Southwestern Willow Flycatcher - Illustration by Bill Singleton

Southwestern Willow Flycatcher

Empidonax traillii extimus


The Southwestern Willow Flycatcher is a small bird standing six inches high and weighing half an ounce.1 It has a green-gray back and wings, a white throat, a light olive breast, and a pale yellow belly.2 It is most recognized by its calls: a sharp whit! or a "sneezy witch-pew or fitz-bew."3

The Southwestern Willow Flycatcher occurs in dense riparian habitats along streams, rivers, and other wetlands. At low elevations, the flycatcher breeds in stands of dense cottonwood, willow, and tamarisk thickets, as well as other lush woodland areas near water.3 At higher elevations, it occurs in pure stands of Geyer willow.3 The destruction of riparian habitats has caused a severe decline in the populations of the southwestern willow flycatcher.4 This sub-species exists only in fragmented and scattered locations throughout the state.

Historically, the breeding range reached from southern California, southern Nevada, southern Utah, Arizona, New Mexico, western Texas, southwestern Colorado, and northwestern Mexico.4 The flycatcher is a migratory bird with little known about its winter range. It is currently thought that it winters in Mexico, Central America, and northern South America. Currently, the breeding range for the flycatcher is similar to the historic range, though much of the riparian habitat in the southwest has been destroyed due to agricultural and urban development.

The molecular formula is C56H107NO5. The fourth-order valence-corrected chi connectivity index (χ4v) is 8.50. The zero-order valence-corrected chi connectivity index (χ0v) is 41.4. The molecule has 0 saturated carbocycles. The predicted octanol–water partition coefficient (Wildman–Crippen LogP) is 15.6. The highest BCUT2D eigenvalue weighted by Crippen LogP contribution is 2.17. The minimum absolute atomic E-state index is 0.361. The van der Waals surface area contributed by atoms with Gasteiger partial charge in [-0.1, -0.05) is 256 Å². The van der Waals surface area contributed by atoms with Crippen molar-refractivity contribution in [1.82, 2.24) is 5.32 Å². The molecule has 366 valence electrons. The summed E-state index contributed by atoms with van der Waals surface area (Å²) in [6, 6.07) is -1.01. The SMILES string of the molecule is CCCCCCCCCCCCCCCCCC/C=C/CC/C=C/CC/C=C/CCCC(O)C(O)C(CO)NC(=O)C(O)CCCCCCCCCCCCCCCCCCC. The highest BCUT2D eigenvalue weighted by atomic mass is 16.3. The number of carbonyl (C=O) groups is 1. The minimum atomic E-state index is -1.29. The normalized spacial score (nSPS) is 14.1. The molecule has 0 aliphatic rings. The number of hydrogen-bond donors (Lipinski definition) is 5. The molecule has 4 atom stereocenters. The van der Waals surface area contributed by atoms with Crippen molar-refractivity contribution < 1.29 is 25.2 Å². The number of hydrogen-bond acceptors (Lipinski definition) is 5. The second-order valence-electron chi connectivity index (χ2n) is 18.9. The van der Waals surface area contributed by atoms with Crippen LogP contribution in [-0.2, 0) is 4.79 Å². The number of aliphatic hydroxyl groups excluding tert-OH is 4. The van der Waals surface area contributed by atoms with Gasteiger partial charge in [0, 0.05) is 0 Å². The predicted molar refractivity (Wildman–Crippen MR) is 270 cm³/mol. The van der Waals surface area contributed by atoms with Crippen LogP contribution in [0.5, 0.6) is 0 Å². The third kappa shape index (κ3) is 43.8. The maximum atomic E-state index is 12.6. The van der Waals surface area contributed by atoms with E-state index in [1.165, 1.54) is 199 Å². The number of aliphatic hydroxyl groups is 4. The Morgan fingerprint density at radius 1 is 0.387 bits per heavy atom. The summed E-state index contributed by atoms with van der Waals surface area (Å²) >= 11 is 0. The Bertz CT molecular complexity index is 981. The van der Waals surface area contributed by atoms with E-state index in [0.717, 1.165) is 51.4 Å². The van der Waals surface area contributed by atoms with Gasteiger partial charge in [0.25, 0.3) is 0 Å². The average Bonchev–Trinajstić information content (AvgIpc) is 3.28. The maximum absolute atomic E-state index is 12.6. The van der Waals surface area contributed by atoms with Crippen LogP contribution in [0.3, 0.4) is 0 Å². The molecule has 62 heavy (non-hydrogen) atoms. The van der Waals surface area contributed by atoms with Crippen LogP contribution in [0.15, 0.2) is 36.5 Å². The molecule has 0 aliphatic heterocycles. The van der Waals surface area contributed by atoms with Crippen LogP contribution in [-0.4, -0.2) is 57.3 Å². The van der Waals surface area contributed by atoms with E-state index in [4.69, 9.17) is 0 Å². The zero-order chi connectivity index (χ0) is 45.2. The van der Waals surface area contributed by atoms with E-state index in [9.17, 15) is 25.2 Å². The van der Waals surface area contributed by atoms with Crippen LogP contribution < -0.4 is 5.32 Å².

The Southwestern Willow Flycatcher is an insectivore, taking insects from the air, or picking them from the foliage.4

The Southwestern Willow Flycatcher is present on breeding grounds by mid-May. By late May, nests are built, usually in a branched tree fork near the water. Typically, three eggs are laid and then incubated for 12­13 days. Breeding success is heavily affected by predation and brown-headed cowbird parasitism.3

The Southwestern Willow Flycatcher was declared endangered March 29, 1995, under the Endangered Species Act of 1973. It is included on the Arizona Game and Fish Department's draft version of Wildlife of Special Concern in Arizona. The species does have an approved recovery plan and designated critical habitat.

The SW Willow Flycatcher in Pima County:
At one time, many of the riparian habitats of Pima County were home to E.t. extimus. The San Pedro River has been designated as critical habitat for the Southwestern Willow Flycatcher, including sections in Pima County.4 Restoration and protection of the remaining riparian habitats in Pima County are essential for the reestablishment of the southwestern willow flycatcher.



1. Lower Colorado Region, Bureau of Reclamation. 1997. "Long Term Restoration Program for the Historical Southwestern Willow Flycatcher Habitat Along the Lower Colorado River."

2. U.S. Fish and Wildlife Service. "Endangered and Threatened Species: The Southwest Willow Flycatcher; Final Rule." The Federal Register, Februar y 27, 1995. Volume 60. Number 38.

3. Johnson, Terry B. "Southwestern Willow Flycatcher." 8/23/99 Web site: i.htm.

4. U.S. Fish and Wildlife Service. "Endangered and Threatened Wildlife and Plants; Final Determination of Critical Habitat for the Southwestern Flycatcher." Federal Register. July 22, 1997. Volume 62, Number 140.



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